January 2013 began with Minister of State for Human Resources Development, Shashi Tharoor, publicly stating on Twitter that the government must pay tribute to the Delhi gang-rape victim – popularly christened ‘Nirbhaya’ by the nation – by naming the new anti-rape law after her, only if her parents approve of it. What his comments did was spark off another controversy with the media, lawyers, and politicians getting involved leading to chaos. Even former IPS officer, Kiran Bedi, came out in full support of Mr. Tharoor by claiming that ‘honouring the victim could remove the stigma’. Bedi’s very-confident words appear hollow in light of the fact that very recently a rape-victim in Kerala who had openly declared that she was raped and had even gone to trial, was left to bear the ‘stigma’ of rape for life. Today, the victim and her father have been ostracized by their own relatives. Had a law been named after this victim, I doubt whether her scars — two years of treatment and painful suffering – could have faded away.
In fact, in the victim’s own words, “She lost out on life because she had complained against the rape.” Firstly, can an anti-rape law change our mindsets? Can the new anti-rape law or existing laws in our country change the way our elders think? No, certainly not.
While the debate, concerning acceptance of mercy petitions from rapists, rages on in the Parliament we as a society need to reform our mindset — the way we perceive a rape-victim. As a society, we need to build public awareness about the brutal consequences of rape and we need to highlight the fact that the rape-victims are not the ones to blame. To empower the women, we need to respect them first and we need to deal with victims of rape with compassion. The law, when enforced with tenacity, can only punish the offenders but it cannot heal our society. The anti-rape law can act as a deterrent to other future-rapists but it is not a preventive action. To prevent rape in our society, we have to first stop bickering over what name the new law needs to be given and we need to take strong steps to make people understand that the victim is not a disgrace to our culture and our values; she is a victim of a heinous crime.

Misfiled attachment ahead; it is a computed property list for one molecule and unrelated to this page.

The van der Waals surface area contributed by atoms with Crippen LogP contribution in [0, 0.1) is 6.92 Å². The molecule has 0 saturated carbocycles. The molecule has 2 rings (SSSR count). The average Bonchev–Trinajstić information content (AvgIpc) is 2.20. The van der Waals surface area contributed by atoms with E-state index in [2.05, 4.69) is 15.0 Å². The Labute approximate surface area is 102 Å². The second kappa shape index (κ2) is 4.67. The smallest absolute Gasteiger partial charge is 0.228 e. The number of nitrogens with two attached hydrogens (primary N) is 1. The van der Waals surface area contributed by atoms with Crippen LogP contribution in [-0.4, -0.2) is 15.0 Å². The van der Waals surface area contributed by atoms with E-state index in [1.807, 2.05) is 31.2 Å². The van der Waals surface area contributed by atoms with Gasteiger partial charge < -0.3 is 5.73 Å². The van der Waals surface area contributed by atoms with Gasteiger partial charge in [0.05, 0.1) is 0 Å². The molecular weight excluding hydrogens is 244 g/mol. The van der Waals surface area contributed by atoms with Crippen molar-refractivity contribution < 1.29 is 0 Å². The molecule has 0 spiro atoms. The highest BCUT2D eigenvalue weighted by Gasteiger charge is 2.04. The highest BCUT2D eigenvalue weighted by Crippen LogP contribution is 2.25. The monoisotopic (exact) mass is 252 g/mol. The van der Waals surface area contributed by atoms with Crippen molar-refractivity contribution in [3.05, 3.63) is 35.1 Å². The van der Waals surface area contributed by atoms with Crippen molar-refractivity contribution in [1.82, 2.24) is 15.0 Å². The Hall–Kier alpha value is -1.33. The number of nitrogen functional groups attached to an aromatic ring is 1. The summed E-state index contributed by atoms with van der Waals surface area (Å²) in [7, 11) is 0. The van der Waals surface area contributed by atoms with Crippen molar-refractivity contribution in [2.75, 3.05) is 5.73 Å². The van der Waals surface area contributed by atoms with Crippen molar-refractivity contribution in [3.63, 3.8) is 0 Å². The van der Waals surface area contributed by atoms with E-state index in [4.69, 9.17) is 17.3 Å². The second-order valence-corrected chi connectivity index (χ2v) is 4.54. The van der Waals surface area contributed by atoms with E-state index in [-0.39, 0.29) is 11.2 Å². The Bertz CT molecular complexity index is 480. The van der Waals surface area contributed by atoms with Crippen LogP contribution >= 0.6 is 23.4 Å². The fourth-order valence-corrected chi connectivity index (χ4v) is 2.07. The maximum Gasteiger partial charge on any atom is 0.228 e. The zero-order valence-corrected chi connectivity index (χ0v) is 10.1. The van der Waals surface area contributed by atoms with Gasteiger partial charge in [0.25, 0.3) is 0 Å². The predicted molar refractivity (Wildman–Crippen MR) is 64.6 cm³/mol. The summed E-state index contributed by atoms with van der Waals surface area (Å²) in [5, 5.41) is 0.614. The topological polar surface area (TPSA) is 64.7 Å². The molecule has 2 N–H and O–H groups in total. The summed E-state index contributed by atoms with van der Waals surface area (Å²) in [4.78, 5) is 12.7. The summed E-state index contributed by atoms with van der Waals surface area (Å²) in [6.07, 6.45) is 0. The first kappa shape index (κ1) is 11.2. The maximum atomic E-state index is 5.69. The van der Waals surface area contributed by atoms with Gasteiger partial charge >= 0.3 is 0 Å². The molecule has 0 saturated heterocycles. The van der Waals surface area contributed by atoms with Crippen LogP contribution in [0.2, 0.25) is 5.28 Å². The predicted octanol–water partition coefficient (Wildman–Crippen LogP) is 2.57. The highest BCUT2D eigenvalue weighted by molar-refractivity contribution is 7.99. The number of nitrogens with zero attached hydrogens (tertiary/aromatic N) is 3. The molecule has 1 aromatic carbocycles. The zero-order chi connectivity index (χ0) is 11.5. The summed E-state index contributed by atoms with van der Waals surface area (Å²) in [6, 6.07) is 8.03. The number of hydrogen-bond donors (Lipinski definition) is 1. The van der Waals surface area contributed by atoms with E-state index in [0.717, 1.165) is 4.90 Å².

‘Nirbhaya’ lost her life after battling for days to survive. Her family is still in a state of shock. Even if they do give their approval for naming the law after their beloved daughter, is it fair to her memory? The one person who can decide whether the anti-rape law should be named after ‘Nirbhaya’ is — ‘Nirbhaya’ herself. She underwent the trauma. She was beaten ruthlessly by the six rapists. She is the only one who deserves to christen the anti-rape law. But a question that begs asking here is — if a law in our country is not enforced strictly and offenders not given sufficient punishment then does the ‘name’ of the law really matter? I am sure that if ‘Nirbhaya’ wanted the law to be named after her then she would have only been at peace when millions of other women who are subjected to sexual assaults and harassment are granted justice on time. She would have also wanted the people of India to realize that a rape-victim has her whole life ahead of her; she cannot be ostracized for something that wasn’t her fault.
Before our lawmakers, politicians, and ‘people-with-an-opinion-on-everything’ decide whether the anti-rape law should be named after ‘Nirbhaya’ they must ask themselves a critical question — Is there any point in doing so? Can they ensure that once an offender is given a strong sentence, the victim can resume her life in peace after the attack? Can the judiciary ensure that the victim’s relatives and acquaintances will not excommunicate the victim? Isn’t ensuring a safe society for women a better way of honouring ‘Nirbhaya’ than naming a law after her?
Finding answers to these questions is a difficult task for our politicians. So instead of spending more time on Twitter they should work towards enlightening our society and ushering in positive change.